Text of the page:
Network Rail told to cut disruption
Aug 28 2008 By Peter Woodman, PA Transport Correspondent
Rail regulators have set Network Rail (NR) a target of reducing disruption to passengers from engineering work by more than a third over the next five years.
The Office of Rail Regulation (ORR) said disruption must be cut by 17% within three years and by 37% within five years.
It also told NR that it had to implement a programme of improvements to the way it manages engineering work to reduce unplanned disruption when work overruns.
It was three engineering overruns at the new year that caused travel chaos and led to ORR fining NR a record £14 million.
One of the overruns was on the West Coast Main Line, which runs between London and Scotland, where continuing engineering work has led to service disruptions on most weekends this summer.
ORR said today that NR was missing its performance targets on the other main London to Scotland route - the East Coast Main Line.
The ORR also welcomed the previously-published train company performance figures which showed that 90.1% of trains ran on time in the period April-June this year - the best level for more than 10 years.
ORR chief executive Bill Emery said today: "The latest figures are excellent news for most passengers. However, the regular closure of parts of the network for engineering work causes substantial disruption and inconvenience to many passengers and freight customers, as well as deterring others from using the network altogether.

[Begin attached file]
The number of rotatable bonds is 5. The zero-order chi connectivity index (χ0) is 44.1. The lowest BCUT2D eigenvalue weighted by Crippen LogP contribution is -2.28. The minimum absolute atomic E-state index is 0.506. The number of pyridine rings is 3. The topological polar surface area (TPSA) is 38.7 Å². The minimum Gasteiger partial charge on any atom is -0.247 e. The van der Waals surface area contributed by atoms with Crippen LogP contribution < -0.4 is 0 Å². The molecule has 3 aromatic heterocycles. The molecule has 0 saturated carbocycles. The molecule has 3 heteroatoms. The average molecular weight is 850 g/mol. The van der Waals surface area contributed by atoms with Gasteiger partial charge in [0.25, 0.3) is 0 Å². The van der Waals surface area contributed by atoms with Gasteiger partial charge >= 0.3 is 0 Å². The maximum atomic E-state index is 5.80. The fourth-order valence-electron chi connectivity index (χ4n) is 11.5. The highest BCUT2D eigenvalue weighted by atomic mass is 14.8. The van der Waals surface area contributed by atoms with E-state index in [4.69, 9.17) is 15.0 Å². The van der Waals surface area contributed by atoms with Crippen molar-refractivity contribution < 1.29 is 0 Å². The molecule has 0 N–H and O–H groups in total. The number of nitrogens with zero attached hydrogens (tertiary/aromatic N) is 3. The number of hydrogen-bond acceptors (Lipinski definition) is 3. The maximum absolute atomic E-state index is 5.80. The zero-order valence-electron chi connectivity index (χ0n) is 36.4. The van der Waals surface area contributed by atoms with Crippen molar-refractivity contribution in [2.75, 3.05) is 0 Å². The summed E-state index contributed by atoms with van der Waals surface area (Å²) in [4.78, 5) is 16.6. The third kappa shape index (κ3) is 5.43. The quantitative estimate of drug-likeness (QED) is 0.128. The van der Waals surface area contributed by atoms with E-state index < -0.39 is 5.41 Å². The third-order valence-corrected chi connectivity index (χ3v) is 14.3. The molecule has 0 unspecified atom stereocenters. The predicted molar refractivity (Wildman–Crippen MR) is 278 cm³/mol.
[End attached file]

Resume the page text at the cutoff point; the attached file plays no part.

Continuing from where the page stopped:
"For rail to make its full contribution to our economy, it is important that this disruption is reduced significantly. We have been taking steps to ensure this happens."
He went on: "Over the next five years NR must continue to carry out a full schedule of maintenance and renewal of the infrastructure, together with a massive programme of enhancements to increase network capacity.
"But work by NR and train operators has shown that it should be possible both to achieve increased efficiency and to reduce disruption to train services by adopting best practice and exploiting technological advances.
"We expect the railway to be kept open for business for as much time as is possible, and we propose to set NR a target to reduce disruption to passengers by 17% within three years and 37% within five years."
NR will now implement a programme of improvements to the way it manages engineering work, involving:
- Better risk management before projects begin;
- Better contingency planning, with train operators, to minimise the impact of any unavoidable delay to the resumption of full services;
- Stronger on-site management to ensure that any problems which do arise are identified quickly and tackled effectively;
- Better communication with train operators and rail users throughout.